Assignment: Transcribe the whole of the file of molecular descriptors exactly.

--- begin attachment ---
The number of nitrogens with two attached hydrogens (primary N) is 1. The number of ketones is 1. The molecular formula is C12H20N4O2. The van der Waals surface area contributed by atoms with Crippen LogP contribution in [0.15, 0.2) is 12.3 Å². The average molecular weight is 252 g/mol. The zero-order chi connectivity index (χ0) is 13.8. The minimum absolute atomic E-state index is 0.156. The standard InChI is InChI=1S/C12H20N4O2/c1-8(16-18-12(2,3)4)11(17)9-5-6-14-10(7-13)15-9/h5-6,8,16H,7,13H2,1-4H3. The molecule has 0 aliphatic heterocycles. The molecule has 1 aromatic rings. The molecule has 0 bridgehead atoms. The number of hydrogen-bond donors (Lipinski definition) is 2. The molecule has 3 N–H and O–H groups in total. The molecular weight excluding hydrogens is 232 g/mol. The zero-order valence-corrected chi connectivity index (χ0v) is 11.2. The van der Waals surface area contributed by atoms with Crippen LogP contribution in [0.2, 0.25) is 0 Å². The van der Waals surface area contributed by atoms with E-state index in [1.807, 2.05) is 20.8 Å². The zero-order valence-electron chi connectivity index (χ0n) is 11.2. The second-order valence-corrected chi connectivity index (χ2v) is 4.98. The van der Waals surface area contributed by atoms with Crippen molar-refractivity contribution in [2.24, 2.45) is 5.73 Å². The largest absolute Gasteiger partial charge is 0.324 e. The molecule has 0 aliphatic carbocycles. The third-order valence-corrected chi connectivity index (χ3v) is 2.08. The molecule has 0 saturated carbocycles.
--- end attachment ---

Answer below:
The number of nitrogens with two attached hydrogens (primary N) is 1. The number of ketones is 1. The molecular formula is C12H20N4O2. The van der Waals surface area contributed by atoms with Crippen LogP contribution in [0.15, 0.2) is 12.3 Å². The average molecular weight is 252 g/mol. The zero-order chi connectivity index (χ0) is 13.8. The minimum absolute atomic E-state index is 0.156. The standard InChI is InChI=1S/C12H20N4O2/c1-8(16-18-12(2,3)4)11(17)9-5-6-14-10(7-13)15-9/h5-6,8,16H,7,13H2,1-4H3. The molecule has 0 aliphatic heterocycles. The molecule has 1 aromatic rings. The molecule has 0 bridgehead atoms. The number of hydrogen-bond donors (Lipinski definition) is 2. The molecule has 3 N–H and O–H groups in total. The molecular weight excluding hydrogens is 232 g/mol. The zero-order valence-corrected chi connectivity index (χ0v) is 11.2. The van der Waals surface area contributed by atoms with Crippen LogP contribution in [0.2, 0.25) is 0 Å². The van der Waals surface area contributed by atoms with E-state index in [1.807, 2.05) is 20.8 Å². The zero-order valence-electron chi connectivity index (χ0n) is 11.2. The second-order valence-corrected chi connectivity index (χ2v) is 4.98. The van der Waals surface area contributed by atoms with Crippen molar-refractivity contribution in [2.24, 2.45) is 5.73 Å². The largest absolute Gasteiger partial charge is 0.324 e. The molecule has 0 aliphatic carbocycles. The third-order valence-corrected chi connectivity index (χ3v) is 2.08. The molecule has 0 saturated carbocycles.